Stefon Harris’ second album for Blue Note, “Black Action Figure,” is the most exciting new jazz disc of the year. With a seven-piece unit, the young vibraphonist Harris demonstrates that he has the goods to propel jazz into the 21st century without resting on the accomplishments of his predecessors. He paid tribute to one of those earlier vibe masters, Bobby Hutcherson, in his first set Wednesday and demonstrated how much he can bring to quartet jazz, providing spark after spark in a driving and unrelenting ensemble performance.
Harris tackled the title track from his new album first, weaving solos that wander down linear avenue after linear avenue. His band engaged him in a nice tug of war at times, providing a roaring undercurrent that gave the music a refreshing density. Pianist Billy Childs presented a slicing counterpoint to Harris’ melodic strings, prodding rather than dueling as they embarked on a journey of reinforced steps. Best of all, Harris and his band deliver invigorating music at every turn, boldly stating phrase upon phrase, even turning the ballad “Collage” into a call to arms.
When Harris took a break, though, the band’s swirling music was sometimes difficult to assimilate as each instrumentalist pushed individual personalities onto the melodies. With a ferocity that recalled early Tony Williams, drummer Nasheet Waits delivered a lengthy solo that evoked a war zone. It started with the tom-toms replicating a march and the barking of orders as the snare suggested gunfire; as the solo built up speed, the mayhem of a guerrilla attack took shape until Waits returned his slightly orchestrated solo to tenuous calm. Had he been displaying a variety of rhythmic patterns throughout the evening, his solos would have been more impressive, but in this context he was a propeller on overdrive.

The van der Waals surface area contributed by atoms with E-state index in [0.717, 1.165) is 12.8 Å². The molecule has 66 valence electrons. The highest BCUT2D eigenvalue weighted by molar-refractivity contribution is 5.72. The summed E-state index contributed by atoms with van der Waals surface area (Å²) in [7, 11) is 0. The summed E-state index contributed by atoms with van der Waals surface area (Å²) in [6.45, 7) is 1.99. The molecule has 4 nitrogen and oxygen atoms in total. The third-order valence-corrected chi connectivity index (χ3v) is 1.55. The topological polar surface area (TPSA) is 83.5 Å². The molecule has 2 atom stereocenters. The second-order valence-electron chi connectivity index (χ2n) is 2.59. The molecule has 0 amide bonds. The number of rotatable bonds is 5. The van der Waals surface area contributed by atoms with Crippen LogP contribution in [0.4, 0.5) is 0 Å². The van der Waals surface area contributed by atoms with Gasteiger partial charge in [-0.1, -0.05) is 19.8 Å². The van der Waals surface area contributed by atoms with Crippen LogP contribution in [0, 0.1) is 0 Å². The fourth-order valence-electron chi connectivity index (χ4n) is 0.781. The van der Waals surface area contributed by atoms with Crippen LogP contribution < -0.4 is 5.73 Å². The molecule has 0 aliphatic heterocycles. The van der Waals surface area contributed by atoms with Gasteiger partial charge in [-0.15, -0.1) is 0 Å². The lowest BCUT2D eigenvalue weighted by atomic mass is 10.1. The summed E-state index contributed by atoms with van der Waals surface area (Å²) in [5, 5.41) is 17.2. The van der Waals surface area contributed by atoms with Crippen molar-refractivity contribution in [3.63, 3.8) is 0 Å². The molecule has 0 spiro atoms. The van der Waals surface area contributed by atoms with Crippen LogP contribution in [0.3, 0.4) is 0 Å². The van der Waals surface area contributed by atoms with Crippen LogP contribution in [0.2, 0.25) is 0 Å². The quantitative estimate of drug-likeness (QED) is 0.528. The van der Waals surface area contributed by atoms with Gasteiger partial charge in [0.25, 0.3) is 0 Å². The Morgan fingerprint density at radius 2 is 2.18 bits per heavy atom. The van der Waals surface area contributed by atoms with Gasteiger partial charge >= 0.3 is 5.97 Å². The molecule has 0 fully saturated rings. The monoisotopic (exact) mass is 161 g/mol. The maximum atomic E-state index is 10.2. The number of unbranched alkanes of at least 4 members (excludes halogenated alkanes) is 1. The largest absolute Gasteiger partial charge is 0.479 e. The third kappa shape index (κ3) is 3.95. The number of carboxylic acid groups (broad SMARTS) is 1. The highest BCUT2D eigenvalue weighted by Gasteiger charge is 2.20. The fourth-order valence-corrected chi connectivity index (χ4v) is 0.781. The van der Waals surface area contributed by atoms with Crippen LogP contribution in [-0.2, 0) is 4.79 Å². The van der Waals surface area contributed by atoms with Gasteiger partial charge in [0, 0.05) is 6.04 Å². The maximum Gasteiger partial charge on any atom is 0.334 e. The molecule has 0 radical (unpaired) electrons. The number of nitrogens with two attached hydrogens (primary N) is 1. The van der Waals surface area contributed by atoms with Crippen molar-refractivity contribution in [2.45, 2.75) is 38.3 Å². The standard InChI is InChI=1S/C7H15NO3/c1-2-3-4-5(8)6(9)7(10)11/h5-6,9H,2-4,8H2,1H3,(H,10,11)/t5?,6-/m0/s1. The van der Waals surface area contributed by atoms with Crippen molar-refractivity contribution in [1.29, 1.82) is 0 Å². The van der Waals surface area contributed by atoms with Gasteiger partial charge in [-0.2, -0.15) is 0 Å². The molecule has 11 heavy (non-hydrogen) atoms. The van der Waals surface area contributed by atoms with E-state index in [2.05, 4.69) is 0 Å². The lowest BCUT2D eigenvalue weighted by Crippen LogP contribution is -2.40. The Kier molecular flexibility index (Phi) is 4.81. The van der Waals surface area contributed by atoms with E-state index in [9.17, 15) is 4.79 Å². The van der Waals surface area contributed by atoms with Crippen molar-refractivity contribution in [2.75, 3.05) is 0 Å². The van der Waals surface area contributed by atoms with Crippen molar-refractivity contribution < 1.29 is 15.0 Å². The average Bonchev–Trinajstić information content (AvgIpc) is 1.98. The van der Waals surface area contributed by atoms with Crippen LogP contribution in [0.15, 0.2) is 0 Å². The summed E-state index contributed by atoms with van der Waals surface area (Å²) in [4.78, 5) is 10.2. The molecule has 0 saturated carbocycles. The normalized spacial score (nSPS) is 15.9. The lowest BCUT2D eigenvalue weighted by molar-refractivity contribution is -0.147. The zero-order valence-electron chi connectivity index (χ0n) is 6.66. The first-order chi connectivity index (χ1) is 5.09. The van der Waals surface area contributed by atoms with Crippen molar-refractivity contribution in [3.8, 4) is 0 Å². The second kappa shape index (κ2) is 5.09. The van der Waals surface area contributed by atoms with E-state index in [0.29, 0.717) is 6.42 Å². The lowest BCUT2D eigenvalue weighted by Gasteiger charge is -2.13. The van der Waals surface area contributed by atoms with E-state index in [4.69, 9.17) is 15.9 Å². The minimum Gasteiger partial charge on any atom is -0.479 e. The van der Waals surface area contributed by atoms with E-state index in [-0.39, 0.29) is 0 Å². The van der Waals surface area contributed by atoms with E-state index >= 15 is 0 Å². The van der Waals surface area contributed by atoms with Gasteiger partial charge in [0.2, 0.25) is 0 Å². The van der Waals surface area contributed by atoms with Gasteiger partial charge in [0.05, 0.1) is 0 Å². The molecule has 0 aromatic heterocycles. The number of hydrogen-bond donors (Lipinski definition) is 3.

Childs, as usual, presented a distinct approach to the piano that pays little heed to the instrument’s dominant forefathers. He gave Harris room to let his mallets fly and quickly dove into a maelstrom when the leader completed his solos. Tonally, Childs revealed complexities that haven’t shown up on his solo albums yet commanded the small audience’s attention from start to finish.